Coil commented, "Wood frame design has been based on construction experience and engineering assumptions that have never been fully tested. The best laboratory is a real earthquake, but short of that destructive way to test real buildings, we now have the capability to improve our building codes by means of realistic earthquake simulations of components of buildings and even multistory mock-ups of entire buildings.
Tom Tobin of Tobin Associates in Mill Valley will head up the element of the project devoted to economic aspects, for example the insurance and real-estate disclosure implications of the project's findings.
"A house is the single largest investment most of us make in our lifetime, and they contain our families and our futures. The CUREe-Caltech project will help home buyers and owners, as well as insurers and lenders, make economic decisions on a more accurate factual basis," Tobin said.
Jill Andrews of the Southern California Earthquake Center (SCEC), a National Science Foundation science and technology center devoted to earth sciences studies of earthquakes, will be in charge of the project's education and outreach effort.
She commented, "I'm particularly pleased to see federal funds promoting partnerships among organizations that traditionally have worked in parallel on the same basic earthquake problems but without always comparing notes. This project has been designed from the start to enable technical engineering findings to be translated into training for contractors, engineers, architects, building owners, and the public."
Kelly Cobeen, a structural engineer with GFDS Engineers in San Francisco has represented the Structural Engineers Association of California in national building code issues related to wood buildings. She commented that "The CUREe-Caltech wood frame construction project has the potential to revolutionize earthquake-resistant design of wood buildings, and as a result, revolutionize building codes and standards.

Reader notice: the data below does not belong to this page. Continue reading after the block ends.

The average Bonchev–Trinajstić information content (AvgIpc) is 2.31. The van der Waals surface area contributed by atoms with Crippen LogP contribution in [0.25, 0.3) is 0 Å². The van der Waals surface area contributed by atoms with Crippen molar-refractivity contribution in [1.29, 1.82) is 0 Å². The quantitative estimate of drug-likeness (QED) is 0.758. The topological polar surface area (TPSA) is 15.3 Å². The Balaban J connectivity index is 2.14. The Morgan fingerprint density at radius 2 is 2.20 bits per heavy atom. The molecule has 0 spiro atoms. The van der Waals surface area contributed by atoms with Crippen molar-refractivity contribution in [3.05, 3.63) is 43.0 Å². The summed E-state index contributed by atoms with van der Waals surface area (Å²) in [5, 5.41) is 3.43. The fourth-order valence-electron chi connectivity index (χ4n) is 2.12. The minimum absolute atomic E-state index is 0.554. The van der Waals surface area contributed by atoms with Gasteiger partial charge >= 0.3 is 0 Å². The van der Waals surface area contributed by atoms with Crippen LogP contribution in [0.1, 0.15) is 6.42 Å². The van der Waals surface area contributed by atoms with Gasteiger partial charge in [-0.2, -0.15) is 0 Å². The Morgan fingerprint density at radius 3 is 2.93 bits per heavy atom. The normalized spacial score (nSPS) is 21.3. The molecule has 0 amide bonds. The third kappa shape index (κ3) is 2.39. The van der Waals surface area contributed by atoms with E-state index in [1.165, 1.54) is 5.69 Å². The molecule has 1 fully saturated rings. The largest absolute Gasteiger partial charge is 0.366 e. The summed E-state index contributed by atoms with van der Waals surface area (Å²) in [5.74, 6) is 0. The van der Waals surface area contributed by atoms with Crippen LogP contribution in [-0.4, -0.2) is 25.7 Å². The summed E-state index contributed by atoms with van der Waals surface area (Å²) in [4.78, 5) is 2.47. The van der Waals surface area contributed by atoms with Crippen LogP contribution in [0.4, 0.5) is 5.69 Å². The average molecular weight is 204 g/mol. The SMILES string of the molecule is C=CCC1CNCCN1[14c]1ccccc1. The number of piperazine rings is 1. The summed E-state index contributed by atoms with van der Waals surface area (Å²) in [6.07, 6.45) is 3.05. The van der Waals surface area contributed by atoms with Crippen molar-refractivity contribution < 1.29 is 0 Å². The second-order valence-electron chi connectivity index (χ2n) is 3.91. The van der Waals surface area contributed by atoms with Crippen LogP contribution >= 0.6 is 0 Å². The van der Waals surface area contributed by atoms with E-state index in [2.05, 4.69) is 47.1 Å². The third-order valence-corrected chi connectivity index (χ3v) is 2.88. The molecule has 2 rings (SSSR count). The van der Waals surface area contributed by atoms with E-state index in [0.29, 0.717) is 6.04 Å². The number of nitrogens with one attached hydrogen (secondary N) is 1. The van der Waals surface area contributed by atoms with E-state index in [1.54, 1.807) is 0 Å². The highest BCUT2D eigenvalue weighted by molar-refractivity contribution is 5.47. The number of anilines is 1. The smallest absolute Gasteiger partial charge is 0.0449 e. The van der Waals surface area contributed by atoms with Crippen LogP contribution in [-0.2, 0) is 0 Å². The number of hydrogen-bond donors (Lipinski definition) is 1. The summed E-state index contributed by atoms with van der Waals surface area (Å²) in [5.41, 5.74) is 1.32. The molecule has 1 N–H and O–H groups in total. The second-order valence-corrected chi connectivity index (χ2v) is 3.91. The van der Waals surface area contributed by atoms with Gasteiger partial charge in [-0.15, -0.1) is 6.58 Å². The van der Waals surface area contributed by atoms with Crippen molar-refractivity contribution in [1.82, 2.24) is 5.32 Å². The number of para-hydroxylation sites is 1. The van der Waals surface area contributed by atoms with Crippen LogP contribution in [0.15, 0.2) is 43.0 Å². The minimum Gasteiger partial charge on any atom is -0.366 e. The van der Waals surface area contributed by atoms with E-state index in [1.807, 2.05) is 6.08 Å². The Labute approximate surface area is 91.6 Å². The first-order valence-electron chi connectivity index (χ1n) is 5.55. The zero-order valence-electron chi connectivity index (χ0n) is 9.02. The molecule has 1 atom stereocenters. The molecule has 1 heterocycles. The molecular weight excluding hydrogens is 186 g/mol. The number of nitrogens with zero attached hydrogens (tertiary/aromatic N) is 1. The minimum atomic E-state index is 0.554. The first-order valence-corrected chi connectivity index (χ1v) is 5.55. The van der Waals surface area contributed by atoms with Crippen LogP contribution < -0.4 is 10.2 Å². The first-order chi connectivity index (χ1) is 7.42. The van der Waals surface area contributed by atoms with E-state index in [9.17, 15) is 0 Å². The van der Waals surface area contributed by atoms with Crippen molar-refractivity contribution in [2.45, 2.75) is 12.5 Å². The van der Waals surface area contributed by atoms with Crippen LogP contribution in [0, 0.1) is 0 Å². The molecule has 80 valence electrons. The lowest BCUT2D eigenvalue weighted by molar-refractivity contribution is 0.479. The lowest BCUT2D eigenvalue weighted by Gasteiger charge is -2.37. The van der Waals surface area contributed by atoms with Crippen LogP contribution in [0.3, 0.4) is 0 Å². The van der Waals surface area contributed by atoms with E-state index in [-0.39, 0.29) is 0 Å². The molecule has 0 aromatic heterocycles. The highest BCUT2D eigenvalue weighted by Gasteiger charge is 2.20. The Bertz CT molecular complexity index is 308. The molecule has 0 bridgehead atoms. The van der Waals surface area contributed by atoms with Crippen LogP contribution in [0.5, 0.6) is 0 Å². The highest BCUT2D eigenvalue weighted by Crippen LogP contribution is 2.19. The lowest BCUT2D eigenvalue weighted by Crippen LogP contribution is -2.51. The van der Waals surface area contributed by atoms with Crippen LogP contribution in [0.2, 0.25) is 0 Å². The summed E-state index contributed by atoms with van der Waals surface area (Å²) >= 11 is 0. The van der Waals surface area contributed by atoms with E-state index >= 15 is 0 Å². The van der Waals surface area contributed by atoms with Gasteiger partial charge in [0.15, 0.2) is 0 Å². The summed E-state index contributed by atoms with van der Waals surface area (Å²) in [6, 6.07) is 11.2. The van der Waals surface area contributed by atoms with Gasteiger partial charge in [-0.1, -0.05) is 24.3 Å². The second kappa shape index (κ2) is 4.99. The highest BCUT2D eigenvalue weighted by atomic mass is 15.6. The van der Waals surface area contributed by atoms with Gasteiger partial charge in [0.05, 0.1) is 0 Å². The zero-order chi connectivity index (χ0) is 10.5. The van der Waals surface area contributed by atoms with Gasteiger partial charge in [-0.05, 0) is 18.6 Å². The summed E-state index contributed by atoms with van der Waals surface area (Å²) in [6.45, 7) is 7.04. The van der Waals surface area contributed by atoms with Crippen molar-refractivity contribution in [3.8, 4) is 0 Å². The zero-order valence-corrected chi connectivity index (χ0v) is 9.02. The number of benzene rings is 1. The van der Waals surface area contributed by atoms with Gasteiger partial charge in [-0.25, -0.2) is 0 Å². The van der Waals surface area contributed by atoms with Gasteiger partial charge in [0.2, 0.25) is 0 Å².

"Many long-standing design questions will be investigated, and improvements to codes and standards will be developed to address almost every aspect of resistance to earthquake forces. Results will include methods to improve the safety of building occupants as well as methods to quantify and limit the cost of earthquake damage."
According to James Russell, a building-codes consultant in Concord who is part of the project team, "This project offers an opportunity to calibrate the Uniform Building Code and the new nationwide International Building Code to be produced in the year 2000. We will be able to provide a scientific basis for proposing cost-effective changes to codes and standards."
Ken Luttrell, the president of the Structural Engineers Association of California (SEAOC), stated, "SEAOC is looking forward to serving as an advisor to the project, and to having its consulting-engineer members participate in the investigations. "SEAOC's membership includes many of the country's top structural engineers and university researchers in the seismic field. We expect this project to result in a significant impact on the performance of wood frame structural systems, and we are excited about contributing to this effort."
The senior consulting engineer advisor to the project is Dr. Gregg Brandow, president of Brandow and Johnston Associates, structural engineers in Los Angeles, who is also an adjunct professor of civil engineering at the University of Southern California.
According to Brandow, "The widespread economic losses caused by damage to wood buildings in the Northridge earthquake warrants this type of research effort, which will improve our engineering methods and technology based on an understanding of the realities of economics and construction."